The Cave of Kelpius: Where Philadelphia's Mystic Brotherhood Held Mass

The Cave of Kelpius: Where Philadelphia's Mystic Brotherhood Held Mass

tonyleather
tonyleather
Scribol Staff
Art and Design, July 16, 2010

APhoto: justinjohnsen

People have been attracted to religious cults throughout history. At the end of the 17th century many people were fleeing from Europe to avoid persecution and some headed for the new world, or America as we know it today.

John Kelpius, philosopher and supposed mystic, was born in Germany, in 1673. From a wealthy family, and educated at the University of Hehnstadt, he devoted himself to theological studies, becoming a follower of Philip Jakob Spener, the founder of the Pietists sect. While in London he met Jane Leade, the head of the Philadelphians, another mystic sect. His peculiar views met with opposition, for at this time there was a spirit of inquiry over Europe. The desire to live where religious liberty could be enjoyed led him and his followers to emigrate to the New World.

BPhoto: justinjohnsen

At the age of 21, with 40 others of like faith, he set sail from London on January 7, 1694, reaching Philadelphia in June. They arrived in Germantown a few days later, which at that time consisted of a single street. The next day the Pietists marched out of Germantown, their procession attracting the attention of the locals as they made their way dressed in the robes of the mystic. The Germantown residents, struck by the haunting vision of the Biblical verses that had inspired the Pietists’ pilgrimage, dubbed the group ‘The Society of the Woman in the Wilderness’.

kelp1Photo: lucindalunacy

Some also referred to them as ‘The Hermits of the Wissahickon’. Each Monk carried his few possessions in a sack on his back as Kelpius, staff in hand, led the brethren to their new home deep in the untamed woods. Kelpius selected a spot on the banks of the Wissahickon, where in a small valley he built into a cave, and walled a spring of water nearby. They also constructed the ‘Tabernacle of the Mystic Brotherhood’.

The ‘Tabernacle of the Mystic Brotherhood’ was built of trunks of giant oaks and pines trees in the Wissahickon Valley, in the years 1695-1696. Its dimensions were in multiples of four and built using sacred geometry. It was 40ft long on each side and oriented to the points of the compass. It contained a large assembly room for religious purposes, a schoolroom, and forty tiny cells for the forty members of the community. Four large windows let in light from the west, while the east wall had neither windows nor doors.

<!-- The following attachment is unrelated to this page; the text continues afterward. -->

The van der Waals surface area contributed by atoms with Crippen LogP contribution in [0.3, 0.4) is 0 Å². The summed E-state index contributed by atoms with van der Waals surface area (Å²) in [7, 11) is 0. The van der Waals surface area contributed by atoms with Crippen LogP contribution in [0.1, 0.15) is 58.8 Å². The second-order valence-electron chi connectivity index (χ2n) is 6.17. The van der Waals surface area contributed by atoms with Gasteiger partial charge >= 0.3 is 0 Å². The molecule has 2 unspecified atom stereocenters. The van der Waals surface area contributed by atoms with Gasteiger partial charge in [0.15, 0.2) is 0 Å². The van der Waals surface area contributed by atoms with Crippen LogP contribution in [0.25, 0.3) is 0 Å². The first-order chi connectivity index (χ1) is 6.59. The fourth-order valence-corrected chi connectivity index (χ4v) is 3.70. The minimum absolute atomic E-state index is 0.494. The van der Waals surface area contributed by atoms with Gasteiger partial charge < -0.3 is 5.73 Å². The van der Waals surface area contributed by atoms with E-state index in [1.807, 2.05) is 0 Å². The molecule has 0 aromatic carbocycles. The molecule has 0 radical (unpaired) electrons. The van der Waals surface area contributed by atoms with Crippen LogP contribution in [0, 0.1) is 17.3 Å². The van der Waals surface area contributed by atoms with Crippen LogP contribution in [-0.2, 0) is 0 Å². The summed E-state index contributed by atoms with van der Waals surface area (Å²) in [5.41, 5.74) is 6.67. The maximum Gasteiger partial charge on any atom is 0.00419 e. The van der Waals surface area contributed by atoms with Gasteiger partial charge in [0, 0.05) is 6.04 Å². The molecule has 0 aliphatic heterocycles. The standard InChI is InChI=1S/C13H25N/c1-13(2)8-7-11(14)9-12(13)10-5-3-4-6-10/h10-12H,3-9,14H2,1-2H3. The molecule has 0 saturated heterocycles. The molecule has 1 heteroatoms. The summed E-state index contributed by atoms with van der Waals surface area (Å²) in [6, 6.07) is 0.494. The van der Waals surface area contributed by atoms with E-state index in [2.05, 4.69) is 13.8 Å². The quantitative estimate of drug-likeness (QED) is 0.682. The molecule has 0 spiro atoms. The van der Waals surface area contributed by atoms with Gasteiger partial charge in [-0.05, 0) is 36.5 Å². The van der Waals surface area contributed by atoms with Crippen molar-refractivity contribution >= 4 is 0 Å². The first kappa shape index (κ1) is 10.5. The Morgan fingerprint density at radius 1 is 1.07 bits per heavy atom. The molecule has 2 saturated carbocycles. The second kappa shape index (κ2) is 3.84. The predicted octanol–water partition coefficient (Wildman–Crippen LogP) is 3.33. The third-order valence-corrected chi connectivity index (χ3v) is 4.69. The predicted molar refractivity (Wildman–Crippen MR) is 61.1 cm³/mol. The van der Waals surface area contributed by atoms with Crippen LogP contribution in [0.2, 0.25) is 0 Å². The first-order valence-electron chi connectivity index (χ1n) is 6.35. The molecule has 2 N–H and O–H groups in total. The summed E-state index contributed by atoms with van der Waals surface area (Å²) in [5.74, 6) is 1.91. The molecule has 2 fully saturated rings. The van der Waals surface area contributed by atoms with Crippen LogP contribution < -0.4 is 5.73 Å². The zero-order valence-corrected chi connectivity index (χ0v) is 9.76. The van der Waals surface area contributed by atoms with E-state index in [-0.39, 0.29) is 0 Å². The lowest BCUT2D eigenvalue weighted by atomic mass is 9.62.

kelpius1Photo: veghead

On the roof the brethren installed an observatory. This observatory marks the first astronomical observatory in the American Colonies. Crowing the observatory was an iron cross within a circle, the mystic sign of the Rosicrucian order.
It was an iron sentry that over looked the treetops, so that the rising sun would flood it with rosy light.

There they lived as an unbroken brotherhood for about ten years. They were a complete self-sufficient community, growing corn and fruit. They started the first botanical gardens in the New World. They played many instruments and wrote their own music. They brought the first pipe organ to America for use in their concerts. They held religious services in the groves, and crowds of curious people assembled to hear the preaching of the Hermits. It is said that they taught little children that were brought to them.

kelp3Photo: steveweinik

Kelpius was a firm believer in the coming millennium, he said that he should not die till he saw it. The Society’s beliefs came from parts of many religions. They practiced their own unique from of pure religion and were very spiritual. His Latin journal, kept during his voyage across the Atlantic, is still preserved by the Historical society of Pennsylvania. In it are copies of several letters in English and German, which he wrote to important people in both in Europe and America. Among his legacies was the naming of Roxborough.

kelp4Photo: steveweinik

Kelpius called his cave ‘The Burrow of Rocks’ because foxes often burrowed into the rocky cellar. The name was eventually formalized into ‘Rocks Burrow’ when he used the term in a letter dated May 25, 1706. Eventually ‘Rocks Burrow’ was changed to the spelling we use today, Roxborough, and that is how the section of Philadelphia known as Roxborough got its name. Amazing to think that cults were indeed alive and kicking over 300 years ago. They are certainly nothing new, and this one even reportedly has a ghost!

Sources: 1, 2, 3

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